Whether you are setting out to identify a pretty spring wildflower or to pin down an obnoxious garden invader, plant identification is not a mysterious process. Certain features can give away the identity quickly, and certainly, a cluster solves the puzzle best. Be observant of the following features as you study the profiles in this book and/or seek confirmation from other sources.
- Is the plant a sprawler or a climber? Herbaceous or woody?
- Does the plant grow from a single stem or does it have multiple stems?
- Does the plant produce suckers? Does it form a colony?
- Are there aboveground runners, perhaps rooting at the nodes?
- What can you tell about the root system?
This basic piece of information sometimes makes or breaks plant identification. If you find a plant growing in a dry spotbut in researching it Iearn that it grows in wetlands, you might have to start over.
Ditto if you find a plant prospering in shade when your research says that it is a sun-lover.
Likewise, if a plant grows in chalky (alkaline) soil, but the literature shows that it prefers acidic soil, you might have to go back to the drawing board to identify the plant correctly.
That said, realize that many weeds and invasives are resilient and can show up in unexpected places or tolerate a broad range of growing conditions.
- Are the leaves arranged opposite each other aiong the stem or do they aiternate? What is their shape: heart-shaped, lance-shaped, lobed, dissected, or something else? Note the color.
- Is it variegated? Does it change with the seasons? Are the leaves smooth or hairy, glossy or not? Are the margins serrated, scalloped or otherwise marked?
Flowers and Seedheads
- When plants are closely related, oftentimes the blossoms or seedheads will immediately narrow things down, not just to the genus, but also to the very species.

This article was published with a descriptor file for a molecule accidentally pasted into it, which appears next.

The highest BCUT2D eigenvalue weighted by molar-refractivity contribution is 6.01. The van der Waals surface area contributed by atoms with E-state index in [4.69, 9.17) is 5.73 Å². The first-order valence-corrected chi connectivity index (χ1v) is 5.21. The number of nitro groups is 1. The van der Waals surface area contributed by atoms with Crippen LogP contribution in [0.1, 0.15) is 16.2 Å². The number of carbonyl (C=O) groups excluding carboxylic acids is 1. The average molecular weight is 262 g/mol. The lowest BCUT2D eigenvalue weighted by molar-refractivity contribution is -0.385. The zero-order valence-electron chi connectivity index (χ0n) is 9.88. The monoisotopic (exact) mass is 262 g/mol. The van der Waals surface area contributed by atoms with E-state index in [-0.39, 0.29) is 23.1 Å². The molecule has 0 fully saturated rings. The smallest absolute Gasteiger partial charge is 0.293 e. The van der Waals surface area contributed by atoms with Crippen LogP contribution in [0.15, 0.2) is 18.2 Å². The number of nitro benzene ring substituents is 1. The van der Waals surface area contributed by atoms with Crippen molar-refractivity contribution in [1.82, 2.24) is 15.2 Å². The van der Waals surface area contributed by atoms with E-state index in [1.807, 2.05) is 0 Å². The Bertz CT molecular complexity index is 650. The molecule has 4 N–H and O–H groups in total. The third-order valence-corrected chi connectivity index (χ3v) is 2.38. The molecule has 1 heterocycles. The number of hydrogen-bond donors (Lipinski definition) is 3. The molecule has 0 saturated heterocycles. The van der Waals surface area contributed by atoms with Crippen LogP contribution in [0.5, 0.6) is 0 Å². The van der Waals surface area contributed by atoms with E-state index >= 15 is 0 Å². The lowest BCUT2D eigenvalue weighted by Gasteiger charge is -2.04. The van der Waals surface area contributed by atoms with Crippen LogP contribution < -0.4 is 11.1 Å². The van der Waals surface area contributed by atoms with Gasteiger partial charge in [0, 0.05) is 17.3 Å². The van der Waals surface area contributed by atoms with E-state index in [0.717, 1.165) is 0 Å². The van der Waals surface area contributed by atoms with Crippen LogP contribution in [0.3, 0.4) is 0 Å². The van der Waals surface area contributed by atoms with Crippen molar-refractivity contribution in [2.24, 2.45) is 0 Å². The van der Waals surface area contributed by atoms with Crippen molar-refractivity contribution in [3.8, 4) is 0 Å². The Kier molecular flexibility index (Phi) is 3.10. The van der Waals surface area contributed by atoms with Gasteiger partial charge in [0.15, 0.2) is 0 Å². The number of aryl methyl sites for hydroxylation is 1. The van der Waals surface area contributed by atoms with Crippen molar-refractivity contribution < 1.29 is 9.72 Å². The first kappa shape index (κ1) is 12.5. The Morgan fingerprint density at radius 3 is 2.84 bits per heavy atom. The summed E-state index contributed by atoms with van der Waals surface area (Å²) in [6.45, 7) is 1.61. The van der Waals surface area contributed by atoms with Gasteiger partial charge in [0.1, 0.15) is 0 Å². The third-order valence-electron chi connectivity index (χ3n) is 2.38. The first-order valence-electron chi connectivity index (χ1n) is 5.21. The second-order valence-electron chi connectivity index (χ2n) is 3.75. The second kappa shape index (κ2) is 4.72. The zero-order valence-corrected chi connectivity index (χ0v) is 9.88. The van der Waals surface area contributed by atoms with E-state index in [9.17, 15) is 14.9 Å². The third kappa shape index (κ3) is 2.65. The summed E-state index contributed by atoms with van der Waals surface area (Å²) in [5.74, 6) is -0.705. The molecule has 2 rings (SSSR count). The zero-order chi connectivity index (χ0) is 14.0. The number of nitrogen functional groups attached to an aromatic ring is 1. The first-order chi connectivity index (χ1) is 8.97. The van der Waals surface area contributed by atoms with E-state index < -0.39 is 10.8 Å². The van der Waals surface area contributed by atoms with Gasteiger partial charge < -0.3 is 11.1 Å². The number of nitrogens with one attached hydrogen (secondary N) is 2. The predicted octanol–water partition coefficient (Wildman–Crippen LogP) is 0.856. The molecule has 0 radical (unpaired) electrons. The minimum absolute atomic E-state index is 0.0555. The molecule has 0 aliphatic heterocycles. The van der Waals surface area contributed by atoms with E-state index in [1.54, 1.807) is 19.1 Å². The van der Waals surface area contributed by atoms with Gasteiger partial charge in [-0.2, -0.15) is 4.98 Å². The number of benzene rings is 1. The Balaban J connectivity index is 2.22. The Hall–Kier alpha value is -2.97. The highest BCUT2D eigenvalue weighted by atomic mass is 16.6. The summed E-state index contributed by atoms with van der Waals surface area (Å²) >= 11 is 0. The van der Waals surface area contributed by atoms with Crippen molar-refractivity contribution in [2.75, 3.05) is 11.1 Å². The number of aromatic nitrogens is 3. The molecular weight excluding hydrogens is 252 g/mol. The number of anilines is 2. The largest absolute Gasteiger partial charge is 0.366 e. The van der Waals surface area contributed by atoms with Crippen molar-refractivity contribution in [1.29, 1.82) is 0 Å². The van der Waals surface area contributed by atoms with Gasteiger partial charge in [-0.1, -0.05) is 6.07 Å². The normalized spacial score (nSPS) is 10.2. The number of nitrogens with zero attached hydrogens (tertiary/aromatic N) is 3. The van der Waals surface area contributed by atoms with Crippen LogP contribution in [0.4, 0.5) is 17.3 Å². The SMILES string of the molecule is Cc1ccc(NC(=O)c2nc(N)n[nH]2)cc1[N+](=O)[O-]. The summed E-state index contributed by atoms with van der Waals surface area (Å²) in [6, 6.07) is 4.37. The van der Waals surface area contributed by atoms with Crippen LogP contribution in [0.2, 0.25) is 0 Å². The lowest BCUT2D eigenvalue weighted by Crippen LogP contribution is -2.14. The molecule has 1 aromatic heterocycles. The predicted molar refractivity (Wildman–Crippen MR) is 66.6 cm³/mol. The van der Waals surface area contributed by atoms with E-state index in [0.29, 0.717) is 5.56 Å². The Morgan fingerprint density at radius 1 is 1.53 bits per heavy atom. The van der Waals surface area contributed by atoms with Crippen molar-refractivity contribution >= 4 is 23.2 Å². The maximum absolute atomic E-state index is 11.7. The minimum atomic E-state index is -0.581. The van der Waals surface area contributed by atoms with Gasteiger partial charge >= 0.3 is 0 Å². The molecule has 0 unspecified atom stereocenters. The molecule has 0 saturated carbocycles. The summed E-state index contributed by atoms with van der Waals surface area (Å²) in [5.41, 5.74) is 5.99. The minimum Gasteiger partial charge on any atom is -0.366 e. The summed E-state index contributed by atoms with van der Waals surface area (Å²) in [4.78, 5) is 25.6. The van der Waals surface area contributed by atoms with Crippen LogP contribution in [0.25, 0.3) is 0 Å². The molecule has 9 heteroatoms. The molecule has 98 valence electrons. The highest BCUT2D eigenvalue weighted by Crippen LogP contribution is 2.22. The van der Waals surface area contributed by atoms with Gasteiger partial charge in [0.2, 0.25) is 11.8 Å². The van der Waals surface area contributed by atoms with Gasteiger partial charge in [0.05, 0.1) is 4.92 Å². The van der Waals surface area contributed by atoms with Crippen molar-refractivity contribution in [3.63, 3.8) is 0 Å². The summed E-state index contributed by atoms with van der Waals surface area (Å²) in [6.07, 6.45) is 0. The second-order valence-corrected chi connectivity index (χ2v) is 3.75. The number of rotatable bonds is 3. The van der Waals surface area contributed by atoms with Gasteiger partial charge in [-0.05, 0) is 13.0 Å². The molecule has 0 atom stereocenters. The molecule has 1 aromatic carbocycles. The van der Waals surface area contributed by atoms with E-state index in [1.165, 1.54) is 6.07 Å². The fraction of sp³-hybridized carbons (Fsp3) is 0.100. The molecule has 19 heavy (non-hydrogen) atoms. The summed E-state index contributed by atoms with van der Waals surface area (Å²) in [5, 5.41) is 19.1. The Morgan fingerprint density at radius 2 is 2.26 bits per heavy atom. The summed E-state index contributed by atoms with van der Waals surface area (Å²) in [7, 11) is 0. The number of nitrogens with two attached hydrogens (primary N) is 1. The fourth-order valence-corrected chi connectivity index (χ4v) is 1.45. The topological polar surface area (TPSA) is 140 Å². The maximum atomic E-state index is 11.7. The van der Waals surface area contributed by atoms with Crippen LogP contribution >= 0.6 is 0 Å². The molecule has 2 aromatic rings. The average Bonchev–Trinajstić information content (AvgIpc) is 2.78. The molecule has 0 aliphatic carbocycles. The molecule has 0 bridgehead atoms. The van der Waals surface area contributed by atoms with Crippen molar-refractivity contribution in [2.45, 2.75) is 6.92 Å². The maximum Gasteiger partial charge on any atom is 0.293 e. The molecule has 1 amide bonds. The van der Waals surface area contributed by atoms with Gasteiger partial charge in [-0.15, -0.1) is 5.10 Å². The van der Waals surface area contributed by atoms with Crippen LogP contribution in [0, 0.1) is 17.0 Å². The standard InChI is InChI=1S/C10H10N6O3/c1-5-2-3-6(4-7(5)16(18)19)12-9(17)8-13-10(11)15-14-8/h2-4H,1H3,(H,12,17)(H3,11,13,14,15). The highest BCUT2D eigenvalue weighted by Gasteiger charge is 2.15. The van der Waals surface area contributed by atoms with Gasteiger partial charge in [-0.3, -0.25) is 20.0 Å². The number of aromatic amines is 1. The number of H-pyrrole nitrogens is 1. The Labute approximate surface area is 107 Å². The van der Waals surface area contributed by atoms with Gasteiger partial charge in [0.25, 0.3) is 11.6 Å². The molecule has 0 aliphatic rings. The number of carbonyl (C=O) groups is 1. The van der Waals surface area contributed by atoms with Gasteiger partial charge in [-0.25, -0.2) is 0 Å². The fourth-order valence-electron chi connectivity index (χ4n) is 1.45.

- Observe color.
- Count petals, pistils, stamens.
- Note size and/or width of flowers and seeds. Try to work with a plant that is fuily mature or open, rather than one that is just unfurling or starting to flag or fade away.
- Note bloom time and duration.
- Fruits and berries give away a plant's identity quickly, too, particularly when they are fresh and ripe.
- Note whether they are carried individually or in clusters.
- Do they hang along stems or are they only at the ends of the stem? What size and color are they?
- Cut open a fruit or berry to see the density and color ofthe flesh and to look at the seeds.
- By observing the fruits on the plant, you might even be able to determine which animals or birds like to eat them.
- Does the unidentified plant resemble a plant you already know?
- Does it look vaguely familiar or related? For instance, while it is no beauty in terms of blossoms or bush, it is easy to see that the multiflora rose is a rose. Ox-eye daisy is obviously a daisy. And so on.
By Teri Dunn Chace.
Publisher: Portland, Or. : Timber Press, 2013.
These are notes I made about gardening. See more gardening notes